Micronova, a new type of thermonuclear explosion

Jay Kakade
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Micronova
Illustration by artist depicting impression of mcronova. (Mark Garlick/Durham University)

Researchers have discovered a type of explosion called as Micronova, which appears on the surface of white dwarfs. The accumulation of matter on the surface of white dwarf results into a burst called Micronova.

According to astronomers, this explosion has been experienced from thousands of kilograms of stellar matter. Such a new types of phenomena could help us understanding death of star in better way.

In order to understand burst in simple, astronomers mentioned a comparison which says, burst matter was equivalent to a thousand of moon’s masses.

According to astrophysicist the phenomenon we observed was very new. Hence, they called it a micronova. Micronova challenged our understanding of star explosions.

Earlier it was thought we new such phenomenon, but this identification proposed a total new way to study star explosions.

How Micronova Explosion Occurs?

White Dwarf is also called as a dead star. Actually, Dead star is remains of core a star that have lost its fuel and outer material is ejected. Neutron Star and Black Hole are also a type of dead stars in different mass comparisons.

But these white dwarfs are very dense and has mass up to 1.4 times of mass of the sun. Such immense mass is filled in sphere of size of earth. Most of them are usually found in binary systems. We have observed 10 such binary systems in the milky way.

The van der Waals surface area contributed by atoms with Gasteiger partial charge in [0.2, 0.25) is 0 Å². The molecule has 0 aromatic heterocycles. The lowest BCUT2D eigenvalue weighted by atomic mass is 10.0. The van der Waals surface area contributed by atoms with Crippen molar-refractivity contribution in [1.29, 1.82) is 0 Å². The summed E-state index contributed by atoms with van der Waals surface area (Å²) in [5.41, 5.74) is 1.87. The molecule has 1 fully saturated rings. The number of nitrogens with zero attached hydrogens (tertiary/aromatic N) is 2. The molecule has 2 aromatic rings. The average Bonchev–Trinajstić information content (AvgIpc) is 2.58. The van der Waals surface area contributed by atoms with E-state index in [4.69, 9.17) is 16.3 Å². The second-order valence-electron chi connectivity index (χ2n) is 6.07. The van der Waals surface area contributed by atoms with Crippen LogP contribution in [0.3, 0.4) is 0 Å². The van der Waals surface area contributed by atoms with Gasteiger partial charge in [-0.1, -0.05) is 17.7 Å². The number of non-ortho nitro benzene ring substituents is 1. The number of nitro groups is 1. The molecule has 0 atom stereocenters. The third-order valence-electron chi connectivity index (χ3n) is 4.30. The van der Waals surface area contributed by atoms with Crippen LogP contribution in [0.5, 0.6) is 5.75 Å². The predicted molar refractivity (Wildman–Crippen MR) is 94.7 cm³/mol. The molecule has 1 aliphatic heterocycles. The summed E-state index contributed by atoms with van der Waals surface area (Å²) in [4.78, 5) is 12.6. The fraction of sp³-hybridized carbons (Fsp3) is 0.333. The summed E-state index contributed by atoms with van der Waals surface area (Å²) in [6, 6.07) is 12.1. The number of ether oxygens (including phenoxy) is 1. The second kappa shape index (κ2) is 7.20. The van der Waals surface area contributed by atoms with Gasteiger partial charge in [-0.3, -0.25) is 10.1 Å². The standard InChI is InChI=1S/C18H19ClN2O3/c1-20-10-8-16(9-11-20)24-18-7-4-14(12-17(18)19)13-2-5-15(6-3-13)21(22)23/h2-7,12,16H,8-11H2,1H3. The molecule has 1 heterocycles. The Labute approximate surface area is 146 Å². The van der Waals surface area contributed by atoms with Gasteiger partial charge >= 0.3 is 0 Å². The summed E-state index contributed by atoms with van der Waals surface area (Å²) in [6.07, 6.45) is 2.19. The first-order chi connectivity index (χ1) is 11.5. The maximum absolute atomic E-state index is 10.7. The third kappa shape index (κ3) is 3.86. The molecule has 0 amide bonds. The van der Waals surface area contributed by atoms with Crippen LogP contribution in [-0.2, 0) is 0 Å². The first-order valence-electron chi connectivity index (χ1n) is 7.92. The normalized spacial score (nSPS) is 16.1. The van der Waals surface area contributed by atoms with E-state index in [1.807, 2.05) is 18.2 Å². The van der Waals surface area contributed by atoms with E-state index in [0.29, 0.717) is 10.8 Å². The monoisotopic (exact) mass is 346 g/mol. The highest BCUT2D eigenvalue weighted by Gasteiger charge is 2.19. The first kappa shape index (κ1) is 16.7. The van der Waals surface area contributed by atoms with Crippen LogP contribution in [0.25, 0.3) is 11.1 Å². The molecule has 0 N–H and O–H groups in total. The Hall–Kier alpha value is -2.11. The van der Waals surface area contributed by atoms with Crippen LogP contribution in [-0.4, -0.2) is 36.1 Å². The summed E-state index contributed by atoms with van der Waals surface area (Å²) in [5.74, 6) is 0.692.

This star (in binary system) whirl around each other and sheds hydrogen. This hydrogen is accumulated on white dwarf’s surface. Which later heats up.

With time, the mass becomes so dense that pressure and temperature at surface triggers an explosion. This violent expelling of material is called a Nova.

But the micronova is considered to be a smaller version of the explosion.

TESS Identified first Micronova?

Transiting Exoplanet Survey Satellite (TESS) was the first telescope to capture macronova. TESS is equipped to capture very small brightness from orbiting exoplanets. When exoplanet passes by a star causes a small dimming.

But in this case bright flashes rather than dimming. This allowed a new search for such events. Astronomers thought it as a Nova. But flashes were too small to be nova. The study observed this events and named it as Micronova.
Scaringi, S., Groot, P.J., Knigge, C. et al. Localized thermonuclear bursts from accreting magnetic white dwarfs. Nature 604, 447–450 (2022)/ DOI: https://doi.org/10.1038/s41586-022-04495-6
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